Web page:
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L. Sprague de Camp

L. Sprague de CampAKA Lyon Sprague de Camp

Born: 27-Nov-1907
Birthplace: New York City
Died: 6-Nov-2000
Location of death: Plano, TX
Cause of death: Stroke
Remains: Buried, Arlington National Cemetery, Arlington, VA

Gender: Male
Race or Ethnicity: White
Sexual orientation: Straight
Occupation: Author

Nationality: United States
Executive summary: Lest Darkness Fall

Science fiction and fantasy author L. Sprague de Camp is remembered as one of the major authors of the Golden Age of science fiction literature. Responsible for continuing the Conan the Barbarian saga begun by friend Robert E. Howard, de Camp also produced a broad rage of other fiction and non-fiction works, including biographies of both Howard and H. P. Lovecraft as well as a variety of popular science works. Many of the latter were aimed at debunking non-scientific beliefs and included such titles as The Ancient Engineers (1974), The Great Monkey Trial (1968) and Lost Continents: The Atlantis Theme in History, Science, and Literature (1970). Some of de Camp's most popular works of fiction include Lest Darkness Fall (1941), The Wheels of If (1940), The Glory That Was (1960), and The Dragon of Ishtar Gate (1961) as well as numerous novels created in collaboration with author Fletcher Pratt in the Harold Shea and Enchanter series.

Born in New York City on November 27, 1907, de Camp received his early education both in New York and in the American South. He went on to earn his BS in Aeronautical Engineering from Cal Tech in 1930, and his MS from Stevens Institute in 1933. Afterwards, he went to work for a company that dealt with patenting, eventually making his authorial debut with a textbook on the same subject. His first book of fiction was Genus Homo, written with P Schuyler Miller, but the work could not find a receptive editor until 1950.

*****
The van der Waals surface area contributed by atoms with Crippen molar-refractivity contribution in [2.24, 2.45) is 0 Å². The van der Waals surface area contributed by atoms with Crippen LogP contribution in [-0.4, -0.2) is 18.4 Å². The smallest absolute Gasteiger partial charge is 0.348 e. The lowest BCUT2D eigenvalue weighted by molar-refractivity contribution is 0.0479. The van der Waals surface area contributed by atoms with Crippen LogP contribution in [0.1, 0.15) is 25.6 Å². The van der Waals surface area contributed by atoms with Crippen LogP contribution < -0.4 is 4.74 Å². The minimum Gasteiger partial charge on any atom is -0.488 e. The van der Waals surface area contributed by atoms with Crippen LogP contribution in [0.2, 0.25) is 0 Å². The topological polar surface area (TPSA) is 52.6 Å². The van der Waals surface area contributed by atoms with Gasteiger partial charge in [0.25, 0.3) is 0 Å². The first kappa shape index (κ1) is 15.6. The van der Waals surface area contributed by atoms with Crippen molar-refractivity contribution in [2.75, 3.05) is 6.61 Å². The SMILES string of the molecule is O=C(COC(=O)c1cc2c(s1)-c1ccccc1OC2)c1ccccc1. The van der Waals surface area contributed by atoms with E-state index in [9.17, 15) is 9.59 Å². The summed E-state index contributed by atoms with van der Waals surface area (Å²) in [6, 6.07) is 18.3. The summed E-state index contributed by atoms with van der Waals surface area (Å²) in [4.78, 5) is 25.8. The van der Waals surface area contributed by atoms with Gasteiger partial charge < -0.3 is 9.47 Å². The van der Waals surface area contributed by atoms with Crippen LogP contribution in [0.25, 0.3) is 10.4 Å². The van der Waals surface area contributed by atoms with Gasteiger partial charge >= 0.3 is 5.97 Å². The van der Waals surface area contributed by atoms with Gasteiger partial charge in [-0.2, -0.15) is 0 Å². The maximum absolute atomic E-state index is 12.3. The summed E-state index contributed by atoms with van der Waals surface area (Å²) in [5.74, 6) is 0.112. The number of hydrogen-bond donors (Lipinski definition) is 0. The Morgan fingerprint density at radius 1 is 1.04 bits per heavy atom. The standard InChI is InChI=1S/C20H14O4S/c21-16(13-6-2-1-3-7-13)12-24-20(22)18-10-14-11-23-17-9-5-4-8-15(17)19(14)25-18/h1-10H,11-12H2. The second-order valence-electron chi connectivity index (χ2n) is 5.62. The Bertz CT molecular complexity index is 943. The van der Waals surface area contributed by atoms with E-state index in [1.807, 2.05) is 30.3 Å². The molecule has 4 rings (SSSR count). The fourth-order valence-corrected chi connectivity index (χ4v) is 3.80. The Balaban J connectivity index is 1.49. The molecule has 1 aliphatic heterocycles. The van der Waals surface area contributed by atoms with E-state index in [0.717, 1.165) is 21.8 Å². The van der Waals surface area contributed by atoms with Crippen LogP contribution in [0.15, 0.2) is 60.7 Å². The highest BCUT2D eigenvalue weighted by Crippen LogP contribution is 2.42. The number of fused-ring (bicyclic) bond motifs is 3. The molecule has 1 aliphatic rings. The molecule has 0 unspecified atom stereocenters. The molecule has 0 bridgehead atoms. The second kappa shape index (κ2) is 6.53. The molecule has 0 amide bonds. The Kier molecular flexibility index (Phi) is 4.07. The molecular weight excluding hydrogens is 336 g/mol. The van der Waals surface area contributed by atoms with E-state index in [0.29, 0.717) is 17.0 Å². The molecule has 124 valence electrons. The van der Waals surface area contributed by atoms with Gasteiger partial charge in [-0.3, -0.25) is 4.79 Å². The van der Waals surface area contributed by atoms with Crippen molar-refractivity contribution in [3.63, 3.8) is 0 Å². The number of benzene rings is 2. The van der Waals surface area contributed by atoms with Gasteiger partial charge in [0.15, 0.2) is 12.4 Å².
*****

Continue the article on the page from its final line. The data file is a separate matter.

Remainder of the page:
However, in 1937, de Camp's first short fiction piece, "The Isolinguals", was accepted by Astounding Science Fiction. He made further contributions to Astounding (working especially well with it's later editor John W. Campbell), as well as to a variety of other pulps. His most notable works from this period include the Johnny Black stories (about an intelligent bear), as well as a number of others later gathered in his The Best of L. Sprague de Camp collection (1978).

In 1939 de Camp married Catherine Crook who would also serve as his re-write editor and sometimes collaborator during the rest of their years together. In 1942 he joined the U.S. Naval Reserve, serving, as Lieutenant Commander, in the same Philadelphia Naval Yard as friends and fellow science fiction authors Isaac Asimov and Robert A. Heinlein. Like Heinlein and Asimov (as well as A. E. van Vogt, Frederik Pohl, Arthur C. Clarke, and others), de Camp would eventually become one of the principle authors of what is now referred to as the Golden Age of science fiction. De Camp's work was part of an explosion of titles and ideas that transformed the tiny emerging sci-fi genre (once defined almost entirely by H.G. Wells and Jules Verne) into a broad, rich and burgeoning body of literature.

De Camp himself (both singly and in collaboration with others) produced nearly 100 titles, not to mention scores of short stories -- and a number of edited anthologies. But although his first forays into fiction were largely sci-fi (especially time travel tales), he began in the 1950s to produce more straightforward sword & sorcery/fantasy novels. The impetus for this may have been his massive involvement with Robert E. Howard's Conan tales. De Camp compiled and rewrote the unpolished and often unfinished material left by the self-murdered Howard. Adding his own fill where needed, he brought the tales into a publishable book format and before handing them off to Gnome Press. The end result of this Howard/de Camp post mortem collaboration was a highly successful series, later enhanced even further by fresh installments created by de Camp, often in collaboration with Lin Carter and others. New authors, including Robert Jordan, have continued the Conan series, and in 1982 Conan made his move to the big screen, embodied in the person of actor (and now California governor) Arnold Schwarzenegger as Conan the Barbarian (1982). The film was successful enough, by Hollywood standards, to generate the 1984 sequel Conan the Destroyer.